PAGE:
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Egyptians Turn Out in Droves On Election's First Day

Despite the high turnout, the long lines stayed generally calm and organized on the second day of the Egyptian presidential. Although former prime minister and candidate Ahmed Shafiq was pelted with shoes and stones at a polling station Wednesday, disruptions remained minimal for such a charged event.
Army soldiers hold back a protester who tried to attack former prime minister and presidential candidate Ahmed Shafiq as he is leaving a polling station, after casting his vote in Cairo May 23, 2012. Protesters threw stones and shoes at Egyptian presidential candidate Shafiq after he cast his ballot on Wednesday, taking aim at the former prime minister for serving under deposed leader Hosni Mubarak. REUTERS/Amr Abdallah Dalsh  (EGYPT - Tags: POLITICS CIVIL UNREST ELECTIONS MILITARY)

As voting continues in the second day of Egypt's presidential election, the air of celebration continues much as it was reported Wednesday [May 23, 2012] by Sophie Claudet:

In Maadi, a mixed posh and lower-middle class southern Cairo suburb, people queued up as early as 6 am, though voting stations didn't open until 8. Some openly discussed politics in the long line.

A fully veiled, niqab-clad woman told her friend she couldn't possibly vote for the Muslim Brotherhood: “They will take over the country. They already control parliament.” A young woman swore only Mubarak’s former prime minister and air force commander, Ahmed Shafiq, can restore peace and stability. Some around her voiced their disagreement. “I’m happy, but mostly scared,” said a middle-aged woman. “I’m 90 percent scared that the poll will be rigged as it’s always been in the past, and I’m 10 percent scared my candidate won’t be elected and we’ll get a foloul instead,” she told me, referring to the remnants of the old regime. “You know, Amr Moussa and Ahmed Shafiq, Mubarak’s old allies.”

At 8:15, a polling station set up in an elementary girls’ school, hadn’t opened yet. The crowd, only women in this particular spot, was growing impatient. I didn’t see many youths — it was early, perhaps they were sleeping. A man tried to make his way through carrying a large crate bearing the name of a popular chips brand — ballots, I was told. Ten minutes later, another man arrived with a brown suitcase he carried on top of his head, ballots too. Several women burst into laughter.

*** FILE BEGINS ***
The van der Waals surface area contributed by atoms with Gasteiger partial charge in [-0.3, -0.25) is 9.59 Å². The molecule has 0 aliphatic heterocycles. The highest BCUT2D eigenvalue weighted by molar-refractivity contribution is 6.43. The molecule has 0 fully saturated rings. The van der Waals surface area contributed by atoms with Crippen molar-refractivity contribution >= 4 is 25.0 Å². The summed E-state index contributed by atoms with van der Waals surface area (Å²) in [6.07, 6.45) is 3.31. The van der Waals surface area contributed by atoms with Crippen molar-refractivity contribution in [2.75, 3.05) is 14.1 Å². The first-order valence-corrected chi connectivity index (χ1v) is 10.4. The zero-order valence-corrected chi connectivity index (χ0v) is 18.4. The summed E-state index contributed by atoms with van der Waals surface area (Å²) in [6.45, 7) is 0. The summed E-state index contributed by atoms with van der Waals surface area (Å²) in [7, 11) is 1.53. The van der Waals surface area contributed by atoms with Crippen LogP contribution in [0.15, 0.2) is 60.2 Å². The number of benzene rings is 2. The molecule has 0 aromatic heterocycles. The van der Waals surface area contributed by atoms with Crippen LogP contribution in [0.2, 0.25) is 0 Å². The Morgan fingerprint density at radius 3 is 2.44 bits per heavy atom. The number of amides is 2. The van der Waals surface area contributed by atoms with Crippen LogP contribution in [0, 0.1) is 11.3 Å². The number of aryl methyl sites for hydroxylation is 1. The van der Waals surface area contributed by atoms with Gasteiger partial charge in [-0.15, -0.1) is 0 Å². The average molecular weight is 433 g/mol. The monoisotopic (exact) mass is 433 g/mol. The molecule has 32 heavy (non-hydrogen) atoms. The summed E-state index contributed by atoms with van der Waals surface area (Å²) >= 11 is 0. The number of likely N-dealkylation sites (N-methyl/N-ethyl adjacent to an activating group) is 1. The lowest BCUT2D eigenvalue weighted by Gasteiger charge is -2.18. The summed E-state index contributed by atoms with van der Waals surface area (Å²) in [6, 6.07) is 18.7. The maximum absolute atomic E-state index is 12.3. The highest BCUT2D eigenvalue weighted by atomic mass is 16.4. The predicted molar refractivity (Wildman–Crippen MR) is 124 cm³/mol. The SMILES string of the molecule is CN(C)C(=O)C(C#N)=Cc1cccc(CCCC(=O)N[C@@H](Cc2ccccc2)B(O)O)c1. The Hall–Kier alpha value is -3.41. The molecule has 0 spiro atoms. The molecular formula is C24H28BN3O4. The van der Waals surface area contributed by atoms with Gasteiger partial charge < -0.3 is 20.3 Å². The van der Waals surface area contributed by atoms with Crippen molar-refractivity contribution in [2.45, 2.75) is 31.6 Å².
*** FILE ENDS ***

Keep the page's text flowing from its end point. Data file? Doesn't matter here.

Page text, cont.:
The doors opened at last. Voters proceeded, one by one, strangely and suddenly calm. Most proudly lifted their ink-soaked fingers on exit with a wide smile. A woman cried; it is happiness, she says.

Downtown Cairo, mid-day. Men and women formed in two separate lines, but there weren't many young people. Did they oversleep on Egypt’s historic day? Did they boycott the poll, as many said they would?

Overheard conversations. “At least for the first time in our lives, we won’t know the winner beforehand! I hope we’re not in for a bad surprise, though,” said a woman to her friend. I heard fear and concern, too, that the polls could be rigged. Rumors that in another location, supporters of Abul-Fotouh were campaigning in front of a polling station. Rumors that bribes were being distributed to voters.

Again, there were many, many happy faces once people voted. A woman lifted her two fingers, one ink-stained, in a victory sign — that of the revolution, she told me. Her name is Butheina Kamel, she almost ran for the election; she would have been the first woman ever to run in Egypt. She came up short of 10,000 signatures to be endorsed. “I have no regrets, but I do worry about the outcome of the election. We can’t have the old Mubarak clique back, yet again,” she said.

Later I went to check with Shayfeecom, an organization of volunteers manning a hotline which people can call to report fraud. There were many young people this time. They’ll vote tomorrow, they tell me. “So far, so good. A few reports of rigging but really very few. We’ll send out people to check,” said a girl sitting on the floor with her laptop on her crossed knees. People frantically checked and updated their Twitter accounts. The TV was on, the sound muted, with a ticker reporting a “modest but healthy” turnout.

At 2pm, Egyptians had another 6 hours to cast their ballots. But it didn't look like the polling stations would be closing any time soon.

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